Monday, July 24, 2017

Environmental impact report in the pipeline

As controversy continues to swirl around the now-complete natural gas pipeline from Rakhine State to the Chinese border, critics say they will soon release a report on the environmental and social impact of the project. The group, Myanmar-China Pipeline Watch Committee, is also continuing to press the issue of compensation for land acquired by the pipeline operators.

Although finished, it remains unclear where the profits from the pipeline will wind up, one watchdog group said.

“We are collecting data on land use and the impact of both the natural gas and crude oil pipeline projects. This process is expected to be complete by mid-December. We will say more about the pipeline impact at that time,” said U Tin Thit, an adviser to the Myanmar-China Pipeline Watch Committee.

The committee comprises 25 civil society groups active in 21 townships along the route of both the natural gas and crude oil pipelines from Rakhine State to the border with China.

“In our study, the total acreage of land for permanent use amounted to 6499 acres, of which 5638 acres can be cultivated. Some landowners got less compensation than they should have because of measuring mistakes by government officials,” said U Tin Thit.

The Ta’ang Students and Youth Union (TSYU), an ethnic association based in Namhkhan township, northern Shan State, said, “The compensation process is not complete. Only a third of the money has reached the landowners. The rest is still in hands of the administration,” said Mai Amm Ngeal of TSYU. The organisation has watched the pipeline projects since construction began.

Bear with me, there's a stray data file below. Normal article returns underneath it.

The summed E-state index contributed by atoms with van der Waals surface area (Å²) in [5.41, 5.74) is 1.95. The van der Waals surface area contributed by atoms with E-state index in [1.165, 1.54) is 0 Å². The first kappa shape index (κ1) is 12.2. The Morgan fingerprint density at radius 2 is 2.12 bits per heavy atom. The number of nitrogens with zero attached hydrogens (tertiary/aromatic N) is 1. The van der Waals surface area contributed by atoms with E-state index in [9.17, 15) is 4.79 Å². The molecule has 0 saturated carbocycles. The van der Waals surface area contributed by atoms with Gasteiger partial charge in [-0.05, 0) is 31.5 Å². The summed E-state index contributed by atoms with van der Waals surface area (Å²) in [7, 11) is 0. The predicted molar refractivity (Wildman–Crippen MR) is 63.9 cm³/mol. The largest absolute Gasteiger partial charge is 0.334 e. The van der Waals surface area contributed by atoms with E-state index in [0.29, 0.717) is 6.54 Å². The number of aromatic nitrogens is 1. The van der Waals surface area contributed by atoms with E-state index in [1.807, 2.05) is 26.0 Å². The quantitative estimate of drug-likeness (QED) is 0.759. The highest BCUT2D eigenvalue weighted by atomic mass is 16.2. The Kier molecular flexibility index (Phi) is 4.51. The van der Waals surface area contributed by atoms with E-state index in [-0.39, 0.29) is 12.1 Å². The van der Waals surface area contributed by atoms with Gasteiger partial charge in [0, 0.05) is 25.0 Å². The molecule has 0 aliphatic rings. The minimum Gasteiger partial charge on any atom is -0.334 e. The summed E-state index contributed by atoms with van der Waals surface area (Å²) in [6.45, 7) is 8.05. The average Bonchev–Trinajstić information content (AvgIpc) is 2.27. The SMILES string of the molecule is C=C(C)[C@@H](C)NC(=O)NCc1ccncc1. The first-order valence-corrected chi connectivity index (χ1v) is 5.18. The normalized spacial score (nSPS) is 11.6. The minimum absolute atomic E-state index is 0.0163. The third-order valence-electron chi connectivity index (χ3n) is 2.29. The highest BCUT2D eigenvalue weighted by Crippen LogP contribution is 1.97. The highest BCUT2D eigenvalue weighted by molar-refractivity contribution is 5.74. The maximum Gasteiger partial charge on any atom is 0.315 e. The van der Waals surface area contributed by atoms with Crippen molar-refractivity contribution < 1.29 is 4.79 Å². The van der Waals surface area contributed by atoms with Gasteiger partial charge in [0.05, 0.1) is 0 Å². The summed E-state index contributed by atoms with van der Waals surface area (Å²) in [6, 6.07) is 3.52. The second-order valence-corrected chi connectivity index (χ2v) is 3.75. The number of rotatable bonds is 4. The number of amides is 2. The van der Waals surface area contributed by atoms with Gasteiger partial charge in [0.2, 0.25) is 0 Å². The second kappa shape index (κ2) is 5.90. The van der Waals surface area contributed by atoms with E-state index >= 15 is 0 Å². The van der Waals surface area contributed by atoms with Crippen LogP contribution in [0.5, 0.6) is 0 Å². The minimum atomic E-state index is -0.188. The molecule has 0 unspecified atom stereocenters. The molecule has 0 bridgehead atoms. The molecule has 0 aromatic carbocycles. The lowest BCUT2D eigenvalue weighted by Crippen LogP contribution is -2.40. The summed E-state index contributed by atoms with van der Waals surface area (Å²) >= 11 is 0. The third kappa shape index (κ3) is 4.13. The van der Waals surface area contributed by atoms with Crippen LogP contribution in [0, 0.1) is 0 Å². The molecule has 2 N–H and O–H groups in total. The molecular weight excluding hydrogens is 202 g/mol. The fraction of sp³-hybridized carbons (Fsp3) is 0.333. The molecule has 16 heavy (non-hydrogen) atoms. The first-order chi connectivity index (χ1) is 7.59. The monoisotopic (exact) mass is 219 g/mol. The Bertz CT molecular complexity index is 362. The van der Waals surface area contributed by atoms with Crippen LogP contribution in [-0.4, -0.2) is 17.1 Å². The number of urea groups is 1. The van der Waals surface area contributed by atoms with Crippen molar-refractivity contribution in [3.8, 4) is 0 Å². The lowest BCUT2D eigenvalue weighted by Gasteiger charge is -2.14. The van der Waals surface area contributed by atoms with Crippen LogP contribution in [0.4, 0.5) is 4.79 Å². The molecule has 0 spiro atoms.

The pipeline spans central Myanmar, with unloading points at Kyaukphyu in Rakhine state, Yenanchaung in Magway and Thaungtha in Mandalay. Myanmar will receive 2.5 billion cubic metres of natural gas a year from the pipeline.

“We pay attention to land issues. There have been complaints about the social and economic impact, some because of external instigation. We accept responsibility for these issues. That is why we built schools and clinics,” an official at SEAGP/SEAOP, the Southeast Asian Gas Pipeline and Oil Pipeline company that operates the lines.

SEAGP/SEAOP has spent K30 billion for land compensation so far, said the company.

“We work with MOGE (Myanmar Oil and Gas Enterprise), regional administration officials and residents or landowners in awarding compensation,” said the official.

The country will receive US$30 billion a year over the next 30 years from the gas pipeline, but the disposition of that income may be unregulated, according to a report by the Shwe Gas Movement.

The Myanmar government awarded purchasing rights for the gas to China in 2008 with an agreement to export 6.5 trillion cubic feet over 30 years. SEAGP/SEAOP, a consortium of energy companies from China, Korea and India and MOGE operates the line, which runs between Kyaukphyu and Muse on Myanmar territory. The estimated cost of 792.5 km-long line is $2.01 billion.